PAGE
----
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Father Vincent Hawkswell

What do we mean by ‘freedom’?

Voices July 9, 2018

To understand what freedom means, we must ask two questions: “free from what?” and “free to do what?” writes Father Hawkswell.  (B.C. Catholic graphic)

15th Sunday in Ordinary Time, Year B 
First Reading: Am 7:12-15 
Second Reading: Eph 1:3-14 
Gospel Reading: Mk 6:7-13

I learned as a child that God made us to know him, love him, and serve him in this world and to be happy with him forever in the next. But from my earliest years, I was afraid that serving God would mean giving up my own way.

We see examples in this Sunday’s liturgy. In the First Reading, God takes Amos from herding and tells him to prophesy. In the Gospel Reading, Jesus sends the apostles, whom he has called from fishing and collecting taxes, to preach repentance. The Second Reading says that God has “destined” us for “sonship.”

On the other hand, the Catechism of the Catholic Church says that we are “created with free will.” We have “the power, rooted in reason and will, to act or not to act, to do this or that, and so to perform deliberate actions” on our own responsibility. “By free will” we shape our lives.

To understand this seeming contradiction, we must understand our own freedom. Of course, we know that it has certain “insurmountable limits” imposed by both our physical nature and our human nature. However, even in ordinary language, the word “free” cannot stand on its own.

Imagine hearing someone say, “I’m free!” Before we can understand what he means, we must ask him two questions.

The first is “Free from what?” He might mean free from debt, free from rules, or free from prison, but, in general, he means free from restraint.

The second is “Free for what?” or “Free to do what?” He might mean free to travel, free to spend money, or free to relax, but, in general, he means free to do what he chooses.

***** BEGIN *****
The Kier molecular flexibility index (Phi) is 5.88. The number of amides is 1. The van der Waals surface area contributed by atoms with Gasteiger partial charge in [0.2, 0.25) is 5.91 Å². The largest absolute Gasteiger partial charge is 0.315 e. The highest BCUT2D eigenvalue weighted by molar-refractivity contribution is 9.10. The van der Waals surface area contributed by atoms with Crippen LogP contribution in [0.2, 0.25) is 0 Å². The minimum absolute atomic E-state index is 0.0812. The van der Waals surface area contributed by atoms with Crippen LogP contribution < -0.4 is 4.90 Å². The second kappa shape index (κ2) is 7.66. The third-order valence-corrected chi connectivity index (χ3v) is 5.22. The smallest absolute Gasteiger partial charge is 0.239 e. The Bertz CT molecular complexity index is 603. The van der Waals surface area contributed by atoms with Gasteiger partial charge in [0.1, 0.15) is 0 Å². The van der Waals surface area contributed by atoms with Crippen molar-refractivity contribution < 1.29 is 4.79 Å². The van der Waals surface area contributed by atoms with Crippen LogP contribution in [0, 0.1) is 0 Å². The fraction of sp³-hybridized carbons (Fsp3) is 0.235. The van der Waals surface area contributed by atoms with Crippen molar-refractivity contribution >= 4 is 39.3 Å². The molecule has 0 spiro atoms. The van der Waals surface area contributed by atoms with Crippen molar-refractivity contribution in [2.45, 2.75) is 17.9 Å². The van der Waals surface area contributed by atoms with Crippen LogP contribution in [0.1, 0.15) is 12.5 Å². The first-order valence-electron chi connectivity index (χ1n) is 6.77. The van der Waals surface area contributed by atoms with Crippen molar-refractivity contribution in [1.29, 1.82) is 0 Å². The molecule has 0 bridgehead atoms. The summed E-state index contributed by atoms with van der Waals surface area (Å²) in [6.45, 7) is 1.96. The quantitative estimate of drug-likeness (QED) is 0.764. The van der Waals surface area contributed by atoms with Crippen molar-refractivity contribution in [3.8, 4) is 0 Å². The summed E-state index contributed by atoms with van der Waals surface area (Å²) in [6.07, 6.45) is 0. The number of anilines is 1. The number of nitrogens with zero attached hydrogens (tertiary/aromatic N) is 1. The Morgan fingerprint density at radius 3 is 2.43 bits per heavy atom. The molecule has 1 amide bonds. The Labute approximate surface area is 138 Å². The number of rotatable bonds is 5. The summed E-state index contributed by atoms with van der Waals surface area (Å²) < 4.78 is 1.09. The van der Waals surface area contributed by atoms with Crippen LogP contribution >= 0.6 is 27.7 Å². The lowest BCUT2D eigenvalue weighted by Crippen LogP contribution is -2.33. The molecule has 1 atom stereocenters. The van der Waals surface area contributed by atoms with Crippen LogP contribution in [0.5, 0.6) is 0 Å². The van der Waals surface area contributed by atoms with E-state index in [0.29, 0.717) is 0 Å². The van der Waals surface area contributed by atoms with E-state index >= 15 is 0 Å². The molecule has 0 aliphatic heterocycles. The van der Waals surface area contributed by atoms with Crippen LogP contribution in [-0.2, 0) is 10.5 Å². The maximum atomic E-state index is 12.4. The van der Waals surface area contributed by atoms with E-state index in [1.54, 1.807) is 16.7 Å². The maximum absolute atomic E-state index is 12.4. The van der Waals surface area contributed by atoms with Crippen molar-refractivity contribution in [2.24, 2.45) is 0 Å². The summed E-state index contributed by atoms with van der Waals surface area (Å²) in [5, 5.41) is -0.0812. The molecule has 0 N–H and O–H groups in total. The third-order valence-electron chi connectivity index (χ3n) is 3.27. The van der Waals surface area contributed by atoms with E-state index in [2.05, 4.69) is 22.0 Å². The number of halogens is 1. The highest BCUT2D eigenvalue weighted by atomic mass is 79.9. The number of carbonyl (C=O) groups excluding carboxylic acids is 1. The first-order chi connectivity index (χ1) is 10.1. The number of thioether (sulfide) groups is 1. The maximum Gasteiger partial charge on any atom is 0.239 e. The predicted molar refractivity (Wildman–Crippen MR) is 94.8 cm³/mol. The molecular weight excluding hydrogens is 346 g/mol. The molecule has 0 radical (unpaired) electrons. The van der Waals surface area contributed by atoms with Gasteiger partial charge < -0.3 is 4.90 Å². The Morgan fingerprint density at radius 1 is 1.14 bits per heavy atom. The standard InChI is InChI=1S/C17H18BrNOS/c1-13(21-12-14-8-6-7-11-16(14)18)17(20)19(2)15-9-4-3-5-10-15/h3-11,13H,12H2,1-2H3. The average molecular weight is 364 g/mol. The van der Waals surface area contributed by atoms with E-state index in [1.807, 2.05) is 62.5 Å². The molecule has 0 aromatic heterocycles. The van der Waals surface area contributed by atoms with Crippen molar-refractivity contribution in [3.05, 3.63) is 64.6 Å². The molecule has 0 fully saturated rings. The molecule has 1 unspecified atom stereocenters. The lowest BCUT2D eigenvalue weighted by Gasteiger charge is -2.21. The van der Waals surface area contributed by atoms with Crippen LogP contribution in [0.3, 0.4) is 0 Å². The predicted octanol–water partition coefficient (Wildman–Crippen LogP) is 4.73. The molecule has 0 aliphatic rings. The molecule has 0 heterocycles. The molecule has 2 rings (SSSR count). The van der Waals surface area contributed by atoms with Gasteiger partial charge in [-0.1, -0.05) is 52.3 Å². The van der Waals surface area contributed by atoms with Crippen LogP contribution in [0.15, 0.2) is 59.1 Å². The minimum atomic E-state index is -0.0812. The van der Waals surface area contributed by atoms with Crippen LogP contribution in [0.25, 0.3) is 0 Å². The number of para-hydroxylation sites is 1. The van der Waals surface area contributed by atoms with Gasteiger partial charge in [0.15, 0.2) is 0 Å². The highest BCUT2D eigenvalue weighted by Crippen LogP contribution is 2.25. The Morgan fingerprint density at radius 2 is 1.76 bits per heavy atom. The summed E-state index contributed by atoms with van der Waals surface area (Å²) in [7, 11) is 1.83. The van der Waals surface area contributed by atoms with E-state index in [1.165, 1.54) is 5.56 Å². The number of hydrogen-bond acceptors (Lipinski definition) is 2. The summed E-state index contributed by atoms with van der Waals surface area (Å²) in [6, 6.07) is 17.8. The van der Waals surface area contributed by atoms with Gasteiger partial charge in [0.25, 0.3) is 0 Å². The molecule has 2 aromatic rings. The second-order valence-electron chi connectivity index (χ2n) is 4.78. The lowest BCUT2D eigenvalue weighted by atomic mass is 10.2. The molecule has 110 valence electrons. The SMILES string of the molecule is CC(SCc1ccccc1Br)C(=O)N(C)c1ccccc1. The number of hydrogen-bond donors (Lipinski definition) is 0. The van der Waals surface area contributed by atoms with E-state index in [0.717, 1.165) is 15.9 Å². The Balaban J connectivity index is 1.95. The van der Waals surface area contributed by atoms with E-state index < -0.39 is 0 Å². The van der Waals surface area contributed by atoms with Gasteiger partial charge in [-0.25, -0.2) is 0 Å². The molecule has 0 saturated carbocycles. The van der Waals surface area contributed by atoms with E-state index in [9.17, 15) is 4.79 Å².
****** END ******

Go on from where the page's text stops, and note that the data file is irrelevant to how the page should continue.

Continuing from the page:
How free is this person? It depends on how he answers these questions. For example, if he means free from prison on weekends, or free to commit another crime so as to get back into the security of incarceration, we do not consider him to be “truly” free.

What, then, is “true” freedom?

We say that a person can be “imprisoned” by fears, like fear of getting fat, or “enslaved” by desires, like the desire for alcohol. We probably do not call him “imprisoned” by the fear of going into debt – unless it makes him pass up some very good chances of making money. We probably do not call him “enslaved” by his desire for knowledge – unless he puts his studies ahead of human relationships.

In general, we call something “imprisoning” or “enslaving” if it limits the pursuit of something we think higher or better. For example, if A prefers slimness to food, while B prefers food to slimness, then A calls B “a slave to food” and B calls A “a slave to fashion.”

We reason that no one would pursue the worse unless he were constrained to do so, like a slave. We are “free,” then, insofar as we use our freedom to pursue the better; we are “truly free” when we pursue the best.

“Human freedom is a force for growth and maturity in truth and goodness,” says the Catechism; “it attains its perfection when directed toward God, our beatitude.”

“At the heart of the divine act of creation is the divine desire to make room for created persons in the communion of the uncreated Persons” of the Holy Trinity, says the International Theological Commission. In heaven “we shall rest and see, we shall see and love, we shall love and praise,” St. Augustine says. “God himself will be the goal of our desires; we shall contemplate him without end, love him without surfeit, praise him without weariness.”

Until then, “eye has not seen, ear has not heard, nor has it so much as dawned on man what God has prepared for those who love him,” St. Paul says. Accordingly, out of his love for us, God makes known to us “the mystery of his will.”